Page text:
NASA cancels Artemis lunar rocket launch for second time in 5 days


Content of the article

CAPE CANAVERAL — For the second time in five days, NASA on Saturday paused an ongoing countdown and postponed a planned attempt to launch the first test flight of its giant next-generation rocket, the first mission of the lune-à-Mars agency Artemis program.

The latest attempt to launch the 32-story Space Launch System (SLS) rocket and its Orion capsule has been scrubbed after repeated attempts by technicians to fix a leak of supercooled liquid hydrogen propellant pumped into the rocket’s fuel tanks. the middle floor of the vehicle. .

Advertisement 2

Content of the article

Content of the article

In addition to struggling to fix the leak itself, the difficulty caused mission managers to fall behind in the countdown, leaving too little time to complete pre-launch preparations before liftoff.

Pre-flight operations were officially canceled for the day by Artemis I Launch Director Charlie Blackwell Thompson, approximately three hours before the targeted two-hour launch window opened at 2:17 p.m. EDT (6 p.m. 17 GMT).

There was no immediate word on a time frame to try again to launch the mission, dubbed Artemis I. But NASA could schedule another attempt for Monday or Tuesday.

“Engineers continue to collect additional data,” NASA said in a statement announcing the scrub.

A first test launch on Monday was foiled by 11-hour technical issues that surfaced during the countdown, including a leaky fuel line, a faulty temperature sensor and cracks in the foam insulation. NASA officials said these issues have already been resolved to their satisfaction.

Advertisement 3

Content of the article

Launch-day delays and technical issues are not uncommon for new rockets such as NASA’s Space Launch System, a complex rocket with a set of pre-launch procedures that have yet to be fully tested. and repeated by engineers without a hitch.

The SLS-Orion’s maiden voyage would kick off NASA’s Mars Artemis lunar program, the successor to the Apollo lunar missions of the 1960s and 1970s.

The trip is meant to put the 5.75 million pound vehicle through its paces in a rigorous demonstration flight, pushing its design limits, before NASA deems it reliable enough to carry astronauts on a subsequent flight scheduled for 2024.

Billed as the most powerful and complex rocket in the world, the SLS represents the largest new vertical launch system the US space agency has built since the Saturn V rocket piloted during Apollo, which was born out of the US space race -Cold War Soviet. time.

Advertisement 4

Content of the article

If the first two Artemis missions are successful, NASA aims to land astronauts on the Moon, including the first woman to set foot on the lunar surface, as soon as 2025. Many experts, however, believe that this deadline may pass. a few years.

The last humans to walk on the moon were the two-man Apollo 17 descent team in 1972, following in the footsteps of 10 other astronauts on five previous missions beginning with Apollo 11 in 1969.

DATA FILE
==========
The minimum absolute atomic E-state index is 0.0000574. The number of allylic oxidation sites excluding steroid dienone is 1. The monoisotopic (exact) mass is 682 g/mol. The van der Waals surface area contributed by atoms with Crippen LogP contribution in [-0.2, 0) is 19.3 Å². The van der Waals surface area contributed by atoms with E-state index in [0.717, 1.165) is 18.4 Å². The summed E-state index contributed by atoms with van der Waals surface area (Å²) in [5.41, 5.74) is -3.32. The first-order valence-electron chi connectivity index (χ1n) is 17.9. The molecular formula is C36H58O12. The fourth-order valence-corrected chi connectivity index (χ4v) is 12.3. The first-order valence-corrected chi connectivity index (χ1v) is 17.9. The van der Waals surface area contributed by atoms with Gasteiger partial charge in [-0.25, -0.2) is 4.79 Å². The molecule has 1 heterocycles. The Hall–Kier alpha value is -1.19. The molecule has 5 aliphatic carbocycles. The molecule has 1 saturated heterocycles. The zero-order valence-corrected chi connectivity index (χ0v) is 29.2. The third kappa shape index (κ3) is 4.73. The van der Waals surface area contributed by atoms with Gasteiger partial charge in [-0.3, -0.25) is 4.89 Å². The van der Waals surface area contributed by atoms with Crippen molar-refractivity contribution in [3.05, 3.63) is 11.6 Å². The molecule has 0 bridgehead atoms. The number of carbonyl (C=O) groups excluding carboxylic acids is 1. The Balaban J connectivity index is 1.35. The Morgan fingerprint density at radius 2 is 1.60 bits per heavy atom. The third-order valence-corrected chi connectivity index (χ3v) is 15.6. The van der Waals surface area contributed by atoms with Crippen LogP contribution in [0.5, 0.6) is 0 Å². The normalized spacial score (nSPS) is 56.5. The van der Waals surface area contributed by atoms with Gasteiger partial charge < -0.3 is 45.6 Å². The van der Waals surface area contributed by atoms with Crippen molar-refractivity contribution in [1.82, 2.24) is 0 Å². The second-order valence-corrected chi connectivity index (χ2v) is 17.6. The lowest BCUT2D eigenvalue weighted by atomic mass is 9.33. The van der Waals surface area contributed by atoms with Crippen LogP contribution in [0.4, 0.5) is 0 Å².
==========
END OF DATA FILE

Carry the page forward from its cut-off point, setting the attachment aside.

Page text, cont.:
The Artemis program aims to eventually establish a long-term lunar base as a stepping stone to even more ambitious astronaut journeys to Mars, a goal that NASA officials say will likely take until at least the end of the years. 2030.

The program was named after the goddess who was the twin sister of Apollo in ancient Greek mythology.

Advertisement 5

Content of the article

SLS has been in development for over a decade, with years of delays and cost overruns. But the Artemis program has also generated tens of thousands of jobs and billions of trade dollars under major contractors Boeing Co for SLS and Lockheed Martin Corp for Orion.

Although no humans are on board, Orion will carry a simulated crew of three – one male and two female mannequins – equipped with sensors to measure radiation levels and other stresses that real astronauts would experience.

The spacecraft is also expected to release a payload of 10 miniaturized science satellites, called CubeSats, including one designed to map the abundance of ice deposits on the moon’s south pole.

(Reporting by Joey Roulette in Cape Canaveral, Florida and Steve Gorman in Los Angeles Editing by Lisa Shumaker, Frances Kerry and Chizu Nomiyama)

Advertising

comments

Postmedia is committed to maintaining a lively yet civil discussion forum and encourages all readers to share their views on our articles. Comments can take up to an hour to be moderated before appearing on the site. We ask that you keep your comments relevant and respectful. We have enabled email notifications. You will now receive an email if you receive a reply to your comment, if there is an update to a comment thread you follow, or if a user follows you comments. See our Community Guidelines for more information and details on how to adjust your email settings.

financialpost

Back to top button